I have not endorsed a candidate in the primaries. I have not chosen a favorite. I will vote for any Democrat who runs against Trump.

That said, I’m very concerned about the New York Times’ consistently negative coverage of Senator Bernie Sanders.

We expect the newspaper of record to be unbiased. But when it comes to Sen. Sanders, the Times goes after him in snide ways.

First, there was an article that delved into his anti-war views of thirty-five years ago. It was written by Alexander Burns and Sydney Ember and published on May 19. Its overall tone is hypercritical of Sanders for his leftist views, especially his efforts to undermine the Reagan administration’s policies towards the Sandinistas in Nicaragua.

A New York Times review of Mr. Sanders’s mayoral papers — including hundreds of speeches, handwritten notes, letters, political pamphlets and domestic and foreign newspaper clippings from a period spanning nearly a decade — revealed that from his earliest days in office Mr. Sanders aimed to execute his own foreign policy, repudiating Mr. Reagan’s approach of aggressively backing anti-Communist governments and resistance forces, while going further than many Democrats in supporting socialist leaders.

Mr. Sanders’s activities during his mayoralty bring into relief the fervently anti-imperialist worldview that continues to guide him. They also underscore his combative ideological persona, which has roiled national Democratic politics as thoroughly as it upended municipal government in Burlington. As mayor, Mr. Sanders denounced decades of American foreign policy that he portrayed as guided by corporate greed, and outlined a vision of international affairs defined by disgust at military spending and sympathy for Marxist-inspired movements in the developing world…

Mr. Sanders’s deep-rooted foreign policy values have the potential to not only earn him support from voters who have grown tired of overseas wars, but also make him vulnerable to attack from rivals in both parties who are eager to depict him as too radical for the presidency.

Mr. Sanders, a Vermont senator since 2007, initially declined an interview for this article. But after it was published Friday, he requested a phone interview, during which he described his opposition to the Vietnam War and criticized an American foreign policy in the 1980s that he said had revolved around overthrowing governments and “installing puppet regimes.”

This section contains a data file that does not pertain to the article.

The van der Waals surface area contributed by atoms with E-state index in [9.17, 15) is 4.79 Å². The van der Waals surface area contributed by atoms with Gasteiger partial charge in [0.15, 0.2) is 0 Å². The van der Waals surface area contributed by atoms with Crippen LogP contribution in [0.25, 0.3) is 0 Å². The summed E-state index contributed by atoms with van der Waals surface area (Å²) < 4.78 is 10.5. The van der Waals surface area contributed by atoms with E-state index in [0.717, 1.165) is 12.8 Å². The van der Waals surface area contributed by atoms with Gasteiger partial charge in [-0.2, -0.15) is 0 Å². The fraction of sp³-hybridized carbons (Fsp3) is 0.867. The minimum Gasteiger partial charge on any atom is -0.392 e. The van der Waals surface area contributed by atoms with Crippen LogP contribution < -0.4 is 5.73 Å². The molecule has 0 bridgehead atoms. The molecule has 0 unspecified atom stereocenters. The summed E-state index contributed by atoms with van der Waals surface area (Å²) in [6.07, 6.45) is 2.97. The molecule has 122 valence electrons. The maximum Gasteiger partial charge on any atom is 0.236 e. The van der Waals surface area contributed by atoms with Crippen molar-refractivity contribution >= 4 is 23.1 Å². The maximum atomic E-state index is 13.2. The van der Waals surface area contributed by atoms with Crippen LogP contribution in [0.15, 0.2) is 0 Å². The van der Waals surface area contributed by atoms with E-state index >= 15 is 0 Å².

“I plead guilty to, throughout my adult, life doing everything that I can to prevent war and destruction,” he said…

In the interview Friday, Mr. Sanders called the Soviet Union an “authoritarian dictatorship” but said that stopping nuclear war was more important to him in the 1980s.

“I was going to do everything that I could to prevent a nuclear war between the United States and the Soviet Union,” he said.

The article paints Sanders as an ideological extremist and radical who was out of the mainstream. Imagine a mayor who is anti-war! What an outrage!

Is it fair to expect everyone to have exactly the same views over their entire life? Is it fair to judge a person today by what he said and did 35 years ago? I don’t think so. My views have evolved. Some have changed dramatically. Most people supported the war in Vietnam when it happened. I expect many (including me) now see it as a disaster. Maybe the same is true about the war in Iraq, which turned into the war in Afghanistan, which might soon become the war in Iran. Bernie Sanders opposed them all.

Presumably the Times will tear apart Biden for the votes he cast long ago and the views he espoused that he now regrets.

And the Times will do the same to every other Democratic candidate, thus assuring Trump’s re-election, since his rabid base doesn’t care what he has done or said in the past.